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Chicago Auto Show: Mermaids, Mayors and Other Funky Photos

By DNAinfo Staff | February 14, 2017 6:11am | Updated on February 16, 2017 8:07am
 The history of the Chicago Auto Show.
Chicago Auto Show history
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The Chicago Auto Show is underway, a perennial event in the city since 1901 (when it had to offer free rides to people unfamiliar with cars.)

The show's history site is a car buff's delight: It has hundreds of photos through the years. Here are a few anniversary highlights.

RELATED: Auto Show Q and A: Cost, Parking, Hours (And No, You Can't Buy a Car)

100 YEARS AGO: 1917

In 1917, the star of the show was a Studebaker that featured 8,000 parts finished in gold. It was valued at $25,000 and billed as the most expensive chassis ever built. (That would be about $470,000 now.) The show that year had 400 cars on display and was held at the Coliseum at 15th Street and Wabash Avenue.

75 YEARS AGO: 1942

Because of World War II, there was no show in Chicago in 1942 — nor anywhere else in the country. Auto factories had been converted to making planes, trucks, Jeeps and small weapons. The Chicago Auto Show didn't resume until 1950.

50 YEARS AGO: 1967

Four weeks before the 1967 show was to have opened, the original McCormick Place burned down (see slideshow) so the event was was moved to the International Amphitheatre at 43rd and Halsted streets, where it would continue until 1971.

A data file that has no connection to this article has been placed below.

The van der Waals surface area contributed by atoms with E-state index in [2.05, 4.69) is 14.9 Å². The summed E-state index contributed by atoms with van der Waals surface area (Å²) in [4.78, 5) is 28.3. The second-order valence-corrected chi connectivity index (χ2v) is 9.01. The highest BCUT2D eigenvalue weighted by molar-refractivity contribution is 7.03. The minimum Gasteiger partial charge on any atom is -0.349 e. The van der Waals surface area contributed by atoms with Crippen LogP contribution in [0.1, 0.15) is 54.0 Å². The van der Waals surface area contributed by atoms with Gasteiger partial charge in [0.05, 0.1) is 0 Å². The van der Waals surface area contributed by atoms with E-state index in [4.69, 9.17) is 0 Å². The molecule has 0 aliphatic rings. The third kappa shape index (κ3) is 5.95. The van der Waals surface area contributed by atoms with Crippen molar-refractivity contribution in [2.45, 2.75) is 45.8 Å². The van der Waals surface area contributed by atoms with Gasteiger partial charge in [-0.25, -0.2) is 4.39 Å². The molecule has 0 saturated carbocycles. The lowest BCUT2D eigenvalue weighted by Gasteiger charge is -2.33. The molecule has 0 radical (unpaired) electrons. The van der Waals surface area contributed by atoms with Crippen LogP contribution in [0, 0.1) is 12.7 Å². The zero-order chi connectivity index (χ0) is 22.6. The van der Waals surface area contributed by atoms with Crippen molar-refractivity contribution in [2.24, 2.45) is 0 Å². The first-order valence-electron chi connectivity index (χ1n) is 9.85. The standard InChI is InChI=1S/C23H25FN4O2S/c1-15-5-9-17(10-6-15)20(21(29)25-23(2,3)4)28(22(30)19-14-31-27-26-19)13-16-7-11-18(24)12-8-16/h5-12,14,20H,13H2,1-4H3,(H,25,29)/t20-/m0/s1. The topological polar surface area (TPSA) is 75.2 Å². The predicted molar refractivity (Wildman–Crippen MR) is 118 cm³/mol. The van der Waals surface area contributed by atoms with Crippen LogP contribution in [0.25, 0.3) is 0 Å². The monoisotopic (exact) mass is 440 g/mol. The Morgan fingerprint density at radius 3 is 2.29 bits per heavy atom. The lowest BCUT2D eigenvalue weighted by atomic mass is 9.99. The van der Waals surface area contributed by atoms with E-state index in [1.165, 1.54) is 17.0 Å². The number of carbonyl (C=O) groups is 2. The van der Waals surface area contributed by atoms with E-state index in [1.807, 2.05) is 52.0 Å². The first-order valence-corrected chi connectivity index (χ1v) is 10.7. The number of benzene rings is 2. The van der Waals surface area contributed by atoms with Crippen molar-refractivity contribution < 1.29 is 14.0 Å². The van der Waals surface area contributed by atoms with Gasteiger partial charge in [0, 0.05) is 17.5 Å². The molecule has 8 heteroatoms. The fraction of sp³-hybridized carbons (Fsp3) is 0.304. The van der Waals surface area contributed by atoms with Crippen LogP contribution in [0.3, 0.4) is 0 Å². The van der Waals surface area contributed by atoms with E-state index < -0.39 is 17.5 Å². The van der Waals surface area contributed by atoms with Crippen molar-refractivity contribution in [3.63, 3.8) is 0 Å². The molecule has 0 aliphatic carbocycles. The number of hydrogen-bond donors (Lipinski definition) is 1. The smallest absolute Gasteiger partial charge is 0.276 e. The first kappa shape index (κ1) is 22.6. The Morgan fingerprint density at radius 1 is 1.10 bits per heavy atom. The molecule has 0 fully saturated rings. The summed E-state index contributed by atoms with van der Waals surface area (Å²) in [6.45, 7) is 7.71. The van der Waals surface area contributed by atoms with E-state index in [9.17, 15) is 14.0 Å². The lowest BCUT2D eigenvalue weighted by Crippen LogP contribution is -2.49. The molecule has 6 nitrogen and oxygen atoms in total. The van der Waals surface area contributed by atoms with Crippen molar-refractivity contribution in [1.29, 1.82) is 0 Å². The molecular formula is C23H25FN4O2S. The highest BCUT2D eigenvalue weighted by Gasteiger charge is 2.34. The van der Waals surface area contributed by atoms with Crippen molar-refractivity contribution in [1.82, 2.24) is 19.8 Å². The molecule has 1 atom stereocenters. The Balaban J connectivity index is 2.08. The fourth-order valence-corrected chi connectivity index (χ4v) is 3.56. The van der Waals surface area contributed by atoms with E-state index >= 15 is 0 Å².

It was a year of gimmicks: Plymouth used a woman dressed as a mermaid to attract attention to its Barracuda, billed America's least expensive sports car at $2,449. The Lincoln-Mercury exhibit featured a circus ringmaster as the company introduced its new Mercury Cougar. And Chevrolet gave away a gas-powered Chevy Jr. car for kids.

25 YEARS AGO: 1992

General Motors' plastic body Saturn Sedan was sliced open to show its safety features. Meanwhile, Honda had on display its "Dream" solar car and Nissan displayed its FEV, for Future Electric Vehicle.

10 YEARS AGO: 2007

DaimlerChrysler set up a half-mile indoor track to show how its Jeep could scale hills. It was reminiscent of the first Chicago Auto Show, in 1901, where many people got the first automobile rides of their lives on a wooden "horseless carriage" track.

In 2007, Honda displayed a natural gas vehicle called the Civic NGV. A two-seater Mercedes-Benz SLR McLaren was priced at $450,000, with 13 paint options and 15 different leather interiors, while Chevy featured a Kodiak MTE pickup truck with a sticker price of $94,427.

5 YEARS AGO: 2012

Dodge reintroduced Dart, a front-wheel drive compact sedan. For the more deep-pocketed driver, there was the Aston Martin Rapide with gull wing doors and a V12 engine that got it going from zero to 60 in 5.2 seconds. With a top speed of 184 miles per hour, it cost $207,895.